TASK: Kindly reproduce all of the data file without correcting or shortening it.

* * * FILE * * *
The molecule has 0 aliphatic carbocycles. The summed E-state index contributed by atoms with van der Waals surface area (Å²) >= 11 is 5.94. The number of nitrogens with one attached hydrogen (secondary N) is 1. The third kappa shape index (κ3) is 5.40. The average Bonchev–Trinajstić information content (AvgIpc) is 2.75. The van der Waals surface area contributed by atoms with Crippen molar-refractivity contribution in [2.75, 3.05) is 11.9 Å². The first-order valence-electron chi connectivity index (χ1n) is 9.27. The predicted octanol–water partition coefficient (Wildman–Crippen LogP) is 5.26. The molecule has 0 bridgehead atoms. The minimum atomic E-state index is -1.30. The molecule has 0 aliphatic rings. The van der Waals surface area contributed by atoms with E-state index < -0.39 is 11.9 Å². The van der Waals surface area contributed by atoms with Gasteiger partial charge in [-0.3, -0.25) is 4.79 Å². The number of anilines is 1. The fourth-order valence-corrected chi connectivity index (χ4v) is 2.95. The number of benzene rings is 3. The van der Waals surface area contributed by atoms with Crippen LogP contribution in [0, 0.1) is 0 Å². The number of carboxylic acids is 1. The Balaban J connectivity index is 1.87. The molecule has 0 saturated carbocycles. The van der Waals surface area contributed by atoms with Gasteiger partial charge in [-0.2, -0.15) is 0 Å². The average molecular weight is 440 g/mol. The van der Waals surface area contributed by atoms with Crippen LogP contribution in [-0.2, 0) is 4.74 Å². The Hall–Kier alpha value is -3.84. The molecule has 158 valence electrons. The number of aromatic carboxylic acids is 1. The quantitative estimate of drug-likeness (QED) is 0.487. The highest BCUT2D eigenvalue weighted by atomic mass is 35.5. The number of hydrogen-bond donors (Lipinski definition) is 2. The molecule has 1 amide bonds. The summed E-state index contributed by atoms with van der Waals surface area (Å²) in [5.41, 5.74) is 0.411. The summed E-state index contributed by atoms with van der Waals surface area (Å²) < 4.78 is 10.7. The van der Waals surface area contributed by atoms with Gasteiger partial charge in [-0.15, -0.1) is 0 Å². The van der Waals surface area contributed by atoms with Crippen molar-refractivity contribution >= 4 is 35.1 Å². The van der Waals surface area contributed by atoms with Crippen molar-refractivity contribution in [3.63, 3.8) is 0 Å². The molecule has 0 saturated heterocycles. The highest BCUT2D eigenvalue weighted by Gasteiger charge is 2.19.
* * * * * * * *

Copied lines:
The molecule has 0 aliphatic carbocycles. The summed E-state index contributed by atoms with van der Waals surface area (Å²) >= 11 is 5.94. The number of nitrogens with one attached hydrogen (secondary N) is 1. The third kappa shape index (κ3) is 5.40. The average Bonchev–Trinajstić information content (AvgIpc) is 2.75. The van der Waals surface area contributed by atoms with Crippen molar-refractivity contribution in [2.75, 3.05) is 11.9 Å². The first-order valence-electron chi connectivity index (χ1n) is 9.27. The predicted octanol–water partition coefficient (Wildman–Crippen LogP) is 5.26. The molecule has 0 bridgehead atoms. The minimum atomic E-state index is -1.30. The molecule has 0 aliphatic rings. The van der Waals surface area contributed by atoms with E-state index < -0.39 is 11.9 Å². The van der Waals surface area contributed by atoms with Gasteiger partial charge in [-0.3, -0.25) is 4.79 Å². The number of anilines is 1. The fourth-order valence-corrected chi connectivity index (χ4v) is 2.95. The number of benzene rings is 3. The van der Waals surface area contributed by atoms with Crippen LogP contribution in [0, 0.1) is 0 Å². The number of carboxylic acids is 1. The Balaban J connectivity index is 1.87. The molecule has 0 saturated carbocycles. The van der Waals surface area contributed by atoms with Gasteiger partial charge in [-0.2, -0.15) is 0 Å². The average molecular weight is 440 g/mol. The van der Waals surface area contributed by atoms with Crippen LogP contribution in [-0.2, 0) is 4.74 Å². The Hall–Kier alpha value is -3.84. The molecule has 158 valence electrons. The number of aromatic carboxylic acids is 1. The quantitative estimate of drug-likeness (QED) is 0.487. The highest BCUT2D eigenvalue weighted by atomic mass is 35.5. The number of hydrogen-bond donors (Lipinski definition) is 2. The molecule has 1 amide bonds. The summed E-state index contributed by atoms with van der Waals surface area (Å²) in [5.41, 5.74) is 0.411. The summed E-state index contributed by atoms with van der Waals surface area (Å²) < 4.78 is 10.7. The van der Waals surface area contributed by atoms with Gasteiger partial charge in [-0.15, -0.1) is 0 Å². The van der Waals surface area contributed by atoms with Crippen molar-refractivity contribution >= 4 is 35.1 Å². The van der Waals surface area contributed by atoms with Crippen molar-refractivity contribution in [3.63, 3.8) is 0 Å². The molecule has 0 saturated heterocycles. The highest BCUT2D eigenvalue weighted by Gasteiger charge is 2.19.